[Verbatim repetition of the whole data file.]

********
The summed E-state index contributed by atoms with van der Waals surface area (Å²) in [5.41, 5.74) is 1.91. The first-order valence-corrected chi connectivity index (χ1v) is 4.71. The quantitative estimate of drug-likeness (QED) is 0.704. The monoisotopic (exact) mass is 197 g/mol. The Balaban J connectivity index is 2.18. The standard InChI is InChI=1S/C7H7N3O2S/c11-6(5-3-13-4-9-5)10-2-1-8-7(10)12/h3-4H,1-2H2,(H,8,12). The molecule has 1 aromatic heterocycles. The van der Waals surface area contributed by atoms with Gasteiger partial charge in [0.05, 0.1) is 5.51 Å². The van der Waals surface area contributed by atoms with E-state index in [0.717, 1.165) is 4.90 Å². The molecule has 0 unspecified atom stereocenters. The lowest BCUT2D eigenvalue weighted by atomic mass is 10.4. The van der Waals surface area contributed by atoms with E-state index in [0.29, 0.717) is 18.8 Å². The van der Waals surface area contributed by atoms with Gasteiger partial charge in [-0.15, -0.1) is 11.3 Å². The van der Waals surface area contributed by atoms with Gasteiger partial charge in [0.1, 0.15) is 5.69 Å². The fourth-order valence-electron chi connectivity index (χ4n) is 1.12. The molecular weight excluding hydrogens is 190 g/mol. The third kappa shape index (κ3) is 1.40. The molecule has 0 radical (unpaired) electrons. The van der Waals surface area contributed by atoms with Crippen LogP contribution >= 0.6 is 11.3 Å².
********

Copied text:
The summed E-state index contributed by atoms with van der Waals surface area (Å²) in [5.41, 5.74) is 1.91. The first-order valence-corrected chi connectivity index (χ1v) is 4.71. The quantitative estimate of drug-likeness (QED) is 0.704. The monoisotopic (exact) mass is 197 g/mol. The Balaban J connectivity index is 2.18. The standard InChI is InChI=1S/C7H7N3O2S/c11-6(5-3-13-4-9-5)10-2-1-8-7(10)12/h3-4H,1-2H2,(H,8,12). The molecule has 1 aromatic heterocycles. The van der Waals surface area contributed by atoms with Gasteiger partial charge in [0.05, 0.1) is 5.51 Å². The van der Waals surface area contributed by atoms with E-state index in [0.717, 1.165) is 4.90 Å². The molecule has 0 unspecified atom stereocenters. The lowest BCUT2D eigenvalue weighted by atomic mass is 10.4. The van der Waals surface area contributed by atoms with E-state index in [0.29, 0.717) is 18.8 Å². The van der Waals surface area contributed by atoms with Gasteiger partial charge in [-0.15, -0.1) is 11.3 Å². The van der Waals surface area contributed by atoms with Gasteiger partial charge in [0.1, 0.15) is 5.69 Å². The fourth-order valence-electron chi connectivity index (χ4n) is 1.12. The molecular weight excluding hydrogens is 190 g/mol. The third kappa shape index (κ3) is 1.40. The molecule has 0 radical (unpaired) electrons. The van der Waals surface area contributed by atoms with Crippen LogP contribution >= 0.6 is 11.3 Å².